But it's MY Dirt!
Gardening with a toddler is, shall we say, interesting.
Forget the constant truck traffic through the strawberry beds. And the use of chive flowers as golf balls, perfectly set up on stems as tees.
Any redesigns of the garden structure must pass through an approval process more tortuous than trying to paint your Nantucket cottage orange. Here's the overview:
- Create a new design in your head.
- Draw it on paper
- Mark out the design on the ground
- Stick shovel in dirt
- "NO!! Mama what are you doing? Mama you can't dig that close to my garden! Mama that's my dirt!"
- Patiently soothe the child. Discuss the redesign. Bring up all the extra, delicious fruits the councilman will soon be able to pick in the new garden area, the extra seating for stories, the new roadways for driving on.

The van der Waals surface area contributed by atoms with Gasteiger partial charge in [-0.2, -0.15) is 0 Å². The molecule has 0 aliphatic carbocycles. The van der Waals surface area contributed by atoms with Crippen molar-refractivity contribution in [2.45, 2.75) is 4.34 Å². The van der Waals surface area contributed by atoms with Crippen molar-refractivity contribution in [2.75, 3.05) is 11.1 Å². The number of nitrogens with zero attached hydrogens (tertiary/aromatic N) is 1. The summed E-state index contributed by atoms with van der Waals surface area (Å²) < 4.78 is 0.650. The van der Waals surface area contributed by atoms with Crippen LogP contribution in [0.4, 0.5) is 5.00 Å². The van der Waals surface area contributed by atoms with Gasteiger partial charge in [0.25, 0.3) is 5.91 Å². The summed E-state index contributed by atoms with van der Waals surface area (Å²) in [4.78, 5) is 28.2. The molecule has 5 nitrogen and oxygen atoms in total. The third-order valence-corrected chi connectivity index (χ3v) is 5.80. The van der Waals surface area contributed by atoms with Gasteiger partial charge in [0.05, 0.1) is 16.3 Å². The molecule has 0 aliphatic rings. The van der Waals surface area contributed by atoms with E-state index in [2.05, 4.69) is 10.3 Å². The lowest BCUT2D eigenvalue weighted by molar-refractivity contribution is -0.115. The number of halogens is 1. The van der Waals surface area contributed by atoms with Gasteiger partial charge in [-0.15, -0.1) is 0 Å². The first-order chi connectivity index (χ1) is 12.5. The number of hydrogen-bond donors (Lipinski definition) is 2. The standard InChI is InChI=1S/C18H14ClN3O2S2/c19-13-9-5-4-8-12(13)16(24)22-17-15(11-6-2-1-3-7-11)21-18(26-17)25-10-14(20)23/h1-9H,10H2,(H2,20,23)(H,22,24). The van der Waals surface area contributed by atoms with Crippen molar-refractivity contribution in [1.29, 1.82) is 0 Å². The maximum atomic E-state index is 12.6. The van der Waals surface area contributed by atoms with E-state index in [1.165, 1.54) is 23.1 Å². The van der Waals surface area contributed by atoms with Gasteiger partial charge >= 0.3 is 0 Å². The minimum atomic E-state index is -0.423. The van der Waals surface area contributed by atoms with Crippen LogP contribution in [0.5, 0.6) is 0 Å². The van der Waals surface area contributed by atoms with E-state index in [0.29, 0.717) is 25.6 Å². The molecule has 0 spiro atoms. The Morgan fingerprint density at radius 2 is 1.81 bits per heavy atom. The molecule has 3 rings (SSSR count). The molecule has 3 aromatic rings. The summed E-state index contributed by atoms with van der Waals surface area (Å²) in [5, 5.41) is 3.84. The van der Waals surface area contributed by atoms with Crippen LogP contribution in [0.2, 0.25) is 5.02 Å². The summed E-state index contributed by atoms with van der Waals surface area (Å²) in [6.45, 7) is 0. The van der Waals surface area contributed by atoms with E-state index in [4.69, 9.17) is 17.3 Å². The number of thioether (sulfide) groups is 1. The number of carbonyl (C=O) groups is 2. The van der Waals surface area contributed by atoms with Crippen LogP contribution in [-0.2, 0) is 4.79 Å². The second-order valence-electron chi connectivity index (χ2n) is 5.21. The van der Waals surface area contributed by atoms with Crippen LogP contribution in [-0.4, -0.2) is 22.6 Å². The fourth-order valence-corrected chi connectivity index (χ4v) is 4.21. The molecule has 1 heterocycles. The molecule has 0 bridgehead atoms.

- Renewed screaming.
- Sigh, put away shovel for the day.
- After the councilman is in bed, surreptitiously continue the digging, being careful to hide removed divots of dirt and sawmp grass by putting them in the deep trenches in the alley from the asshole neighbor who thinks it's ok to drive his pickup through the mud in February and ruin the alley for everyone.
- The next time the little councilman is outside, be sure to divert his attention with a new "feature" in his sandbox. This can range from a new truck or dinosaur to filling it up with water. Or, like, just leaving the lid off so the rain fills it. Whatever.
- "Mama, why are you ruining my hill? That's MY dirt, I drive there! Mama, you're too close to my garden again! Mama, stop!"
- Strategic retreat for dinner.
- Plan a day off later in the week so you can get the basics done without interference.
- Dig, install hardscape, add dirt. Invite other small children over to "help" plant things in the new beds, bringing peer pressure on the councilman to accept the new facts on the ground.
- Spend too much money on more mature fruit vines/bushes so that you will, in fact, be able to bribe the councilman with fruit THIS summer, instead of next.
- Start planning the front yard redesign.